The Joy of Museums

Finding Beauty & Meaning in Museums

“Landscape with the Fall of Icarus” by Pieter Brueghel the Elder

Pieter Bruegel de Oude - De val van Icarus

“Landscape with the Fall of Icarus” by Pieter Brueghel, the Elder was long thought to be painted by Pieter Bruegel, the Elder, however, following recent technical examinations it is now regarded as an excellent early copy by an unknown artist of Bruegel’s lost original.

In Greek mythology, Icarus who succeeded in flying, with wings made by his father, using feathers and beeswax. Unfortunately, Icarus ignored his father’s warnings, and he flew too close to the sun, melting the wax, and he fell into the sea and drowned. His legs can be seen in the water at the bottom right.

The ploughman, shepherd and angler are mentioned in famous Ovid’s account of the legend, in which they are:

“astonished and think to see gods approaching them through the aether”

The painting contains these figures, but they seem to be oblivious to Icarus’s fate. This composition may be intended to illustrate the Flemish proverb:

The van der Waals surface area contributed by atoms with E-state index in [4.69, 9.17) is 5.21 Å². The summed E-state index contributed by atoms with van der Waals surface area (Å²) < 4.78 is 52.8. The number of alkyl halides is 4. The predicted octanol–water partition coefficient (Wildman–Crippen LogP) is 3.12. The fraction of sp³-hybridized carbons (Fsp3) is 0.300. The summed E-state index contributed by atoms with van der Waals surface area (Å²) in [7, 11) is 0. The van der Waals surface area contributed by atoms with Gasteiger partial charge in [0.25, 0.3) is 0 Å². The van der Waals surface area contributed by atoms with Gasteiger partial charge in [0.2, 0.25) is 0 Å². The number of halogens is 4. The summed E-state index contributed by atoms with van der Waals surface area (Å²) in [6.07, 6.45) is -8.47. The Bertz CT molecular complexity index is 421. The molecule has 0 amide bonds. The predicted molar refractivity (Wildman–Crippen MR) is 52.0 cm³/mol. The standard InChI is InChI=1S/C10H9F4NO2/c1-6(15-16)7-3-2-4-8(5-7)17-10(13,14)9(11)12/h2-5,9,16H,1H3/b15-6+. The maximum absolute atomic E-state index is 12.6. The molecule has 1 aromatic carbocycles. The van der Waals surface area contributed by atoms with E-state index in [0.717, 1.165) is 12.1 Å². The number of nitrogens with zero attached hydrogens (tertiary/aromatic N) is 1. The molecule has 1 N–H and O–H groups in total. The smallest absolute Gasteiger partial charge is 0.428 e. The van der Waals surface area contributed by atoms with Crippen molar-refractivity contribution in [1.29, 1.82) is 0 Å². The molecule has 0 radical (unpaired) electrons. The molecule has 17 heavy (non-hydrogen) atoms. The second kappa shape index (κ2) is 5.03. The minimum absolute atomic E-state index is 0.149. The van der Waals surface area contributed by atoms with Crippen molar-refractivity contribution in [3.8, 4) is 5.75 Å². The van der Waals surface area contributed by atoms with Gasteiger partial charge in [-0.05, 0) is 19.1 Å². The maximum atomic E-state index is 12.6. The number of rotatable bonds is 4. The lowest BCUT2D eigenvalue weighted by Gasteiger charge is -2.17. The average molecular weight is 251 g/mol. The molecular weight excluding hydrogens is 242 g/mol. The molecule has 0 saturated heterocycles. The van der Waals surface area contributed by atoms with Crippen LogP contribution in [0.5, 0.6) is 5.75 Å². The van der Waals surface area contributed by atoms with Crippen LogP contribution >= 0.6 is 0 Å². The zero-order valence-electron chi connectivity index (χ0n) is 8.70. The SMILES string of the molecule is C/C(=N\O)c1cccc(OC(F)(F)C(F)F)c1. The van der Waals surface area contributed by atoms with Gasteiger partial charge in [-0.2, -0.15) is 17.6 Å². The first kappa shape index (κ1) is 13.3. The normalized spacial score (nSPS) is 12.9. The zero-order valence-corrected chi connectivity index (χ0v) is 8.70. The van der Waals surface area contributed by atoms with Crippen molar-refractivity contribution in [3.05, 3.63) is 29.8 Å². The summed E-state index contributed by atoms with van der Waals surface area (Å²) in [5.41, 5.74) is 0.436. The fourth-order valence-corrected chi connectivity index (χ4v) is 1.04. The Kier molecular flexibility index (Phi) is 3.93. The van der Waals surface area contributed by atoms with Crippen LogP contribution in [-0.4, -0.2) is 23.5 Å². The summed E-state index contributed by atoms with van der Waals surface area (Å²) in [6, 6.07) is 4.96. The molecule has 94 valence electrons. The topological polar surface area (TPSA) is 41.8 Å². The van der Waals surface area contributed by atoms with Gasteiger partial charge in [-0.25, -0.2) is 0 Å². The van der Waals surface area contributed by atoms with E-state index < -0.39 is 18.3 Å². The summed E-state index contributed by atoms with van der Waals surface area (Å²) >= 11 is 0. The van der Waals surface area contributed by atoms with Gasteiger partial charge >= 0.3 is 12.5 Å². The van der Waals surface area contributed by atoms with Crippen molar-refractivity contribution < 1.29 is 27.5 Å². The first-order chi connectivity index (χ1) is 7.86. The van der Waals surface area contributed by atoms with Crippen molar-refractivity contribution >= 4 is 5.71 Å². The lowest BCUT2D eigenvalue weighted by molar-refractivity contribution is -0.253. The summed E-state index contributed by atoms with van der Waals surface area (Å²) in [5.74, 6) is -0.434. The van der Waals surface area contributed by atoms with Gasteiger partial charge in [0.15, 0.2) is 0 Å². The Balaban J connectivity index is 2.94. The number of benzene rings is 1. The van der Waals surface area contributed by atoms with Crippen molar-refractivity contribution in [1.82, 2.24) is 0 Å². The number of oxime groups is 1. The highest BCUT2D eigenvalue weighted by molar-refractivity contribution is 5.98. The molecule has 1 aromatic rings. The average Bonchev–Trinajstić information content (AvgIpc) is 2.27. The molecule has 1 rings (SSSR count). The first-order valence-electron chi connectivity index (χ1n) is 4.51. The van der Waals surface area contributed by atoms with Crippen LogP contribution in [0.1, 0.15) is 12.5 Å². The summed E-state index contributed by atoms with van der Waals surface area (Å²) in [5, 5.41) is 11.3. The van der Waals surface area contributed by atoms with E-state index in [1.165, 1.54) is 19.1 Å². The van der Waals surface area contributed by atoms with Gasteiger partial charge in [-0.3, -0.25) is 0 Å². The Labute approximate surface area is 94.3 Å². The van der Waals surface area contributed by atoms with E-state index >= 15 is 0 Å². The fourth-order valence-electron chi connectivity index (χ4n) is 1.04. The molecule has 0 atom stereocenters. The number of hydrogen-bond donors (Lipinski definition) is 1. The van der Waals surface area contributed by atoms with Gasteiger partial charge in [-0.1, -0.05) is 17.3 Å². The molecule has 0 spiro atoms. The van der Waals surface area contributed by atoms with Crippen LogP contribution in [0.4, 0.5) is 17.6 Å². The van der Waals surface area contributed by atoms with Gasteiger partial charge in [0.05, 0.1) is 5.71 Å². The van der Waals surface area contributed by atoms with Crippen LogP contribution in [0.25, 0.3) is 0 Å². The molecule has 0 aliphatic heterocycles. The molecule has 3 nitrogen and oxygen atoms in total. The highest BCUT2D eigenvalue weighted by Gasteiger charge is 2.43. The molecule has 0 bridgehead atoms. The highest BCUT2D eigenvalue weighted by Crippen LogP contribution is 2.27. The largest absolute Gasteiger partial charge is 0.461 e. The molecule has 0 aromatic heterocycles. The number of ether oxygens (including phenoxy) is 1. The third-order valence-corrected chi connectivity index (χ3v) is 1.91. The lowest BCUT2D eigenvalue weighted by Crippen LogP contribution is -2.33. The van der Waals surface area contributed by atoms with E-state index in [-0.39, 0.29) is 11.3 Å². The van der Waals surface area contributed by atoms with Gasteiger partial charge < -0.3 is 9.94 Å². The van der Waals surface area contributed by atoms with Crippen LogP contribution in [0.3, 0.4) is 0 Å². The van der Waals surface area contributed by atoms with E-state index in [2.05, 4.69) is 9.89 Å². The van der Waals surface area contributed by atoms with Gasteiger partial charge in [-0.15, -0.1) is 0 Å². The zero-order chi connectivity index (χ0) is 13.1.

“And the farmer continued to plough…”

Thus the painting is highlighting humanities indifference to other people’s suffering. As Auden’s poem suggests, this composition depicts humankind’s indifference to other people’s pain by underscoring the ordinary events which continue to occupy our lives. Additionally, the traditional moral story of the Icarus, which warns against excessive ambition, is reinforced by the more humble figures who appear content to fill useful roles in life.


Essential Facts:

Artist Essential Facts:


“The habit doesn’t make the monk. – El hábito no hace al monje. “
Spanish Proverb



Photo Credit: Pieter Brueghel the Elder [Public domain], via Wikimedia Commons